Statistics on CEO Succession in the S&P 500

Matteo Tonello is Managing Director at The Conference Board, Inc. This post relates to a Conference Board report led by Dr. Tonello, Jason D Schloetzer of Georgetown University, and Melissa Aguilar of The Conference Board. For details regarding how to obtain a copy of the report, contact matteo.tonello@conference-board.org.

In our study, CEO Succession Practices (2013 Edition), which The Conference Board recently released, we document and analyze 2012 cases of CEO turnover at S&P 500 companies. The study is organized in four parts.

Part I: CEO Succession Trends (2000-2012) illustrates year-by-year succession rates and examines specific aspects of the succession phenomenon, including the influence on firm performance on succession and the characteristics of the departing and incoming CEOs.

Part II: CEO Succession Practices (2012) details where boards assign responsibilities on leadership development, the role performed within the board by the retired CEO, and the extent of the disclosure to shareholders on these matters.

Part III: Notable Cases of CEO Succession (2012) includes summaries of 11 episodes of CEO succession that made headlines in the past two years and that were carefully chosen to highlight key circumstances of the process.

Part IV: Shareholder Activism on CEO Succession Planning (2012) reviews examples of companies that have recently faced shareholder pressure in this area.

The following are some of the major findings discussed in the study:

Despite steady average CEO succession rates, dismissals hit a 10-year high in 2012. In 2012, 53 CEOs in the S&P 500 left their post. The rate of CEO succession in calendar year 2012 was 10.9 percent, consistent with the average number of annual succession announcements from 2000 through 2011. The rate of CEO dismissals varies widely across the 2000–2012 period, ranging from 40.0 percent in 2002 to 13.2 percent in 2005 (on average, 24.5 percent for the period). In 2012, 31.4 percent of all successions were non-voluntary departures, the highest rate recorded since 2003.

Companies in the services industries experienced higher than average CEO succession rates. The rate of CEO succession had significant variation across industry groups during 2012. The services industry had a succession rate of 18.0 percent in 2012, higher than its 13-year average of 16.2 percent. By contrast, the extraction industry, which includes mining, petroleum products, and natural gas companies, had a succession rate of only 5.6 percent during 2012, lower than its 13-year average of 9.5 percent.

Companies increasingly look outside to hire their CEOs. In 2012, 27.1 percent of S&P 500 companies that faced a CEO succession hired an outsider for the top job. While the rate confirms a trend recorded since the 1970s, it is much higher than the 19 percent reported in 2011. This finding may suggest that there is a need to continue to strengthen companies’ leadership development practices. The heated pay-for-performance debate of the last few years has induced boards of directors to increase the rigor of the CEO selection process: the growing percentage of outsiders chosen as new CEOs may show that directors don’t always like what they find within the companies’ ranks. Moreover, a number of companies that underwent a succession event in 2012 selected a director from their own board as the new CEOs. The director-turned-CEO succession model provides companies with a chief executive who is familiar with corporate strategy and key stakeholders, thereby reducing leadership transition risk.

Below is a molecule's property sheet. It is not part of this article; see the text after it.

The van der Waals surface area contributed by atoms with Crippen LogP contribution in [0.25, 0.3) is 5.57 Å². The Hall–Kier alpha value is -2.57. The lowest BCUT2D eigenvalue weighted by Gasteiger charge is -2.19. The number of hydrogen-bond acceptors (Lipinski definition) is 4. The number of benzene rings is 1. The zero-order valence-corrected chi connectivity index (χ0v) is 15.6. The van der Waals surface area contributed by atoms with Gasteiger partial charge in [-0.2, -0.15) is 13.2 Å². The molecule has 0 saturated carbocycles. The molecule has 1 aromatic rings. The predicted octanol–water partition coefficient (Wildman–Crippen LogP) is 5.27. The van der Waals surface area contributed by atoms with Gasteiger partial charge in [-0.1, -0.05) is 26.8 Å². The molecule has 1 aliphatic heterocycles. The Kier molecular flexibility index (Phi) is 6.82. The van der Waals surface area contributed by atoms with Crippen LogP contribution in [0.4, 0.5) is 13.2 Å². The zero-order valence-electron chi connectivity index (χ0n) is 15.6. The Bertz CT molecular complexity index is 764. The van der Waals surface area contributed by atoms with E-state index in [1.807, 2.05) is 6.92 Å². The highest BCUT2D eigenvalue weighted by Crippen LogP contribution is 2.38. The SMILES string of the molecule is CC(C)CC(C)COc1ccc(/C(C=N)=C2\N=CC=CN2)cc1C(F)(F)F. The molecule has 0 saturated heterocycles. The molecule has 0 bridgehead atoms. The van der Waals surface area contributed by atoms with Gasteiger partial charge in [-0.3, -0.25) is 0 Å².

CEO departure may offer opportunity to reconsider board leadership model. Only 18.8 percent of successions in 2012 involved the immediate joint appointment of an individual as CEO and chairman of the board of directors. Based on succession announcements, one-third of departing CEOs remained as board chairman for at least a brief transition period, typically until the next shareholder meeting, while several departing CEOs retained significant influence with the company as board chairman. In some cases (Iron Mountain), the succession was used as an opportunity to reconsider the board leadership structure and adopt a CEO/board chairman separation model. Alternatively, the boards of Altria Group, Boston Scientific, CA Inc., and Murphy Oil retained the expertise of the departing CEO via a consulting contract rather than a position on the board.

Formal succession process is credited for the choice of new CEO, except when the CEO is hired from outside. Perhaps surprisingly, only 22.9 percent of succession announcements among S&P 500 companies in 2012 explicitly stated that the incoming CEO was identified through the board’s succession planning process. This is noticeably lower than the 32.4 percent of successions that referred to the succession planning process in 2011. There appears to be a link between inside promotion to the CEO position and the succession planning process—31.6 percent of announcements that mention the board’s role in the succession planning process involve an insider appointment as incoming CEO, whereas no successions that involve an outside hire reference succession planning.

Mantatory CEO retirement policies remain seldom used. Mandatory CEO retirement policies based on age are an infrequent element of CEO succession plans. Only 11.8 percent of manufacturing companies and 8 percent of nonfinancial services companies adopt an age-based mandatory retirement policy for CEOs; the number is lower in the financial industry. The highest level of policy adoption (19.4 percent) is reported by manufacturing and nonfinancial companies with annual revenue of $20 billion or greater.

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